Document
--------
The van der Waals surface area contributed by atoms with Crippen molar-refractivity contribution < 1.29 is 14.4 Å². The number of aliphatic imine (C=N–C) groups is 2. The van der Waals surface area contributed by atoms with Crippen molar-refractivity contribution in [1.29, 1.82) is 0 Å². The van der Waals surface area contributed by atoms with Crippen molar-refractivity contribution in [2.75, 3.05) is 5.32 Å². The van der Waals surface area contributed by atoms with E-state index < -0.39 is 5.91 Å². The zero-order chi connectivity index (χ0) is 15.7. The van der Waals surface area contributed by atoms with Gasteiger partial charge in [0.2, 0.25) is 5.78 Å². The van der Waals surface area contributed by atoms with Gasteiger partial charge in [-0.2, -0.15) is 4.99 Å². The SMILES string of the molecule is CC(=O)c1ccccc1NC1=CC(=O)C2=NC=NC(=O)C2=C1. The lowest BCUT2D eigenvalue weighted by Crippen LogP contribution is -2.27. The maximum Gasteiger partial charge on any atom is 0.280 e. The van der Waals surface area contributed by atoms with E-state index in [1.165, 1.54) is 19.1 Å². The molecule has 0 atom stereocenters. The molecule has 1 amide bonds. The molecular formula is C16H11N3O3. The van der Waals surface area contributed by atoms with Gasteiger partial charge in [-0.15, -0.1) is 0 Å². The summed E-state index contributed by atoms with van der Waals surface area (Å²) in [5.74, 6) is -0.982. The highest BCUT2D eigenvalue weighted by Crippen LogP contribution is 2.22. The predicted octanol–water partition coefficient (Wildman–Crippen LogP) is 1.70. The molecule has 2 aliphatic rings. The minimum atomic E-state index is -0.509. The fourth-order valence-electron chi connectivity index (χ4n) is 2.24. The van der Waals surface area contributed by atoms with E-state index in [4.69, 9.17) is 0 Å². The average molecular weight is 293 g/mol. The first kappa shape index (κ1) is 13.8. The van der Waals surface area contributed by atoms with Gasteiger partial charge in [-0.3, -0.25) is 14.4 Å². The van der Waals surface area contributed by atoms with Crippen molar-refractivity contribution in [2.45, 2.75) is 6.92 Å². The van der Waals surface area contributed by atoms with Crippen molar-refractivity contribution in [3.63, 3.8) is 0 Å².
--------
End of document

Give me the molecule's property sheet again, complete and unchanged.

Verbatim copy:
The van der Waals surface area contributed by atoms with Crippen molar-refractivity contribution < 1.29 is 14.4 Å². The number of aliphatic imine (C=N–C) groups is 2. The van der Waals surface area contributed by atoms with Crippen molar-refractivity contribution in [1.29, 1.82) is 0 Å². The van der Waals surface area contributed by atoms with Crippen molar-refractivity contribution in [2.75, 3.05) is 5.32 Å². The van der Waals surface area contributed by atoms with E-state index < -0.39 is 5.91 Å². The zero-order chi connectivity index (χ0) is 15.7. The van der Waals surface area contributed by atoms with Gasteiger partial charge in [0.2, 0.25) is 5.78 Å². The van der Waals surface area contributed by atoms with Gasteiger partial charge in [-0.2, -0.15) is 4.99 Å². The SMILES string of the molecule is CC(=O)c1ccccc1NC1=CC(=O)C2=NC=NC(=O)C2=C1. The lowest BCUT2D eigenvalue weighted by Crippen LogP contribution is -2.27. The maximum Gasteiger partial charge on any atom is 0.280 e. The van der Waals surface area contributed by atoms with E-state index in [1.165, 1.54) is 19.1 Å². The molecule has 0 atom stereocenters. The molecule has 1 amide bonds. The molecular formula is C16H11N3O3. The van der Waals surface area contributed by atoms with Gasteiger partial charge in [-0.15, -0.1) is 0 Å². The summed E-state index contributed by atoms with van der Waals surface area (Å²) in [5.74, 6) is -0.982. The highest BCUT2D eigenvalue weighted by Crippen LogP contribution is 2.22. The predicted octanol–water partition coefficient (Wildman–Crippen LogP) is 1.70. The molecule has 2 aliphatic rings. The minimum atomic E-state index is -0.509. The fourth-order valence-electron chi connectivity index (χ4n) is 2.24. The van der Waals surface area contributed by atoms with E-state index in [4.69, 9.17) is 0 Å². The average molecular weight is 293 g/mol. The first kappa shape index (κ1) is 13.8. The van der Waals surface area contributed by atoms with Gasteiger partial charge in [-0.3, -0.25) is 14.4 Å². The van der Waals surface area contributed by atoms with Crippen molar-refractivity contribution in [2.45, 2.75) is 6.92 Å². The van der Waals surface area contributed by atoms with Crippen molar-refractivity contribution in [3.63, 3.8) is 0 Å².